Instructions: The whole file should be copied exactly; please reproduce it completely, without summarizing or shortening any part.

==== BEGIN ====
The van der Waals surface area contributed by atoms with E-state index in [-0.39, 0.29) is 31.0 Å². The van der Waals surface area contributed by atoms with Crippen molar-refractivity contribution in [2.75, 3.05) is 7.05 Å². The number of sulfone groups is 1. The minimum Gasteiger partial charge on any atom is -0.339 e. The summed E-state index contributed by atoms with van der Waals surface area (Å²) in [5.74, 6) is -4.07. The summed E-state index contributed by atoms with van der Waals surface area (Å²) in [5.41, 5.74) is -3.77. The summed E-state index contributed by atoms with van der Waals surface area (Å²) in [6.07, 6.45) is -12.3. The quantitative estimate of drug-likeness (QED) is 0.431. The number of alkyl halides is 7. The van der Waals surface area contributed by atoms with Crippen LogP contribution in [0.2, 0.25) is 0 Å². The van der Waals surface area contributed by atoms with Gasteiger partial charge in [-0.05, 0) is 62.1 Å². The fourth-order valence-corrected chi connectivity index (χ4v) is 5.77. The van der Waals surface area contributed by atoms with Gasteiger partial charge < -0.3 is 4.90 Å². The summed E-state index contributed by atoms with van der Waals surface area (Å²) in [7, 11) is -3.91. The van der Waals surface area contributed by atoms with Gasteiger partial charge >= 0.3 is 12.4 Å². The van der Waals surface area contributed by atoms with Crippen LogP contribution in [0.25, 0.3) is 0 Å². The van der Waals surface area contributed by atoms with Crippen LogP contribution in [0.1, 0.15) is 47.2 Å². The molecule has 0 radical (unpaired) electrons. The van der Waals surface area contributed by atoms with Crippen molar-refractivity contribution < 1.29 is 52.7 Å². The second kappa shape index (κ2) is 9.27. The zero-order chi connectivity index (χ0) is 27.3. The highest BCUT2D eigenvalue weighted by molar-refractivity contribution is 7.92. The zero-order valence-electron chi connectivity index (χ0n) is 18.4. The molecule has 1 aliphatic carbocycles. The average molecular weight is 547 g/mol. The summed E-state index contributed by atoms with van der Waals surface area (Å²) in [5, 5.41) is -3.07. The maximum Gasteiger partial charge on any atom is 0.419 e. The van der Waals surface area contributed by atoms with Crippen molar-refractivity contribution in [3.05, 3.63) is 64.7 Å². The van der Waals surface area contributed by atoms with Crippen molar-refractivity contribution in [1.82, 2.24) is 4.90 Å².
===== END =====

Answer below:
The van der Waals surface area contributed by atoms with E-state index in [-0.39, 0.29) is 31.0 Å². The van der Waals surface area contributed by atoms with Crippen molar-refractivity contribution in [2.75, 3.05) is 7.05 Å². The number of sulfone groups is 1. The minimum Gasteiger partial charge on any atom is -0.339 e. The summed E-state index contributed by atoms with van der Waals surface area (Å²) in [5.74, 6) is -4.07. The summed E-state index contributed by atoms with van der Waals surface area (Å²) in [5.41, 5.74) is -3.77. The summed E-state index contributed by atoms with van der Waals surface area (Å²) in [6.07, 6.45) is -12.3. The quantitative estimate of drug-likeness (QED) is 0.431. The number of alkyl halides is 7. The van der Waals surface area contributed by atoms with Crippen LogP contribution in [0.2, 0.25) is 0 Å². The van der Waals surface area contributed by atoms with Gasteiger partial charge in [-0.05, 0) is 62.1 Å². The fourth-order valence-corrected chi connectivity index (χ4v) is 5.77. The van der Waals surface area contributed by atoms with Gasteiger partial charge < -0.3 is 4.90 Å². The summed E-state index contributed by atoms with van der Waals surface area (Å²) in [7, 11) is -3.91. The van der Waals surface area contributed by atoms with Gasteiger partial charge >= 0.3 is 12.4 Å². The van der Waals surface area contributed by atoms with Crippen LogP contribution in [0.25, 0.3) is 0 Å². The van der Waals surface area contributed by atoms with Crippen LogP contribution in [0.1, 0.15) is 47.2 Å². The molecule has 0 radical (unpaired) electrons. The van der Waals surface area contributed by atoms with Crippen molar-refractivity contribution < 1.29 is 52.7 Å². The second kappa shape index (κ2) is 9.27. The zero-order chi connectivity index (χ0) is 27.3. The highest BCUT2D eigenvalue weighted by molar-refractivity contribution is 7.92. The zero-order valence-electron chi connectivity index (χ0n) is 18.4. The molecule has 1 aliphatic carbocycles. The average molecular weight is 547 g/mol. The summed E-state index contributed by atoms with van der Waals surface area (Å²) in [5, 5.41) is -3.07. The maximum Gasteiger partial charge on any atom is 0.419 e. The van der Waals surface area contributed by atoms with Crippen molar-refractivity contribution in [3.05, 3.63) is 64.7 Å². The van der Waals surface area contributed by atoms with Crippen molar-refractivity contribution in [1.82, 2.24) is 4.90 Å².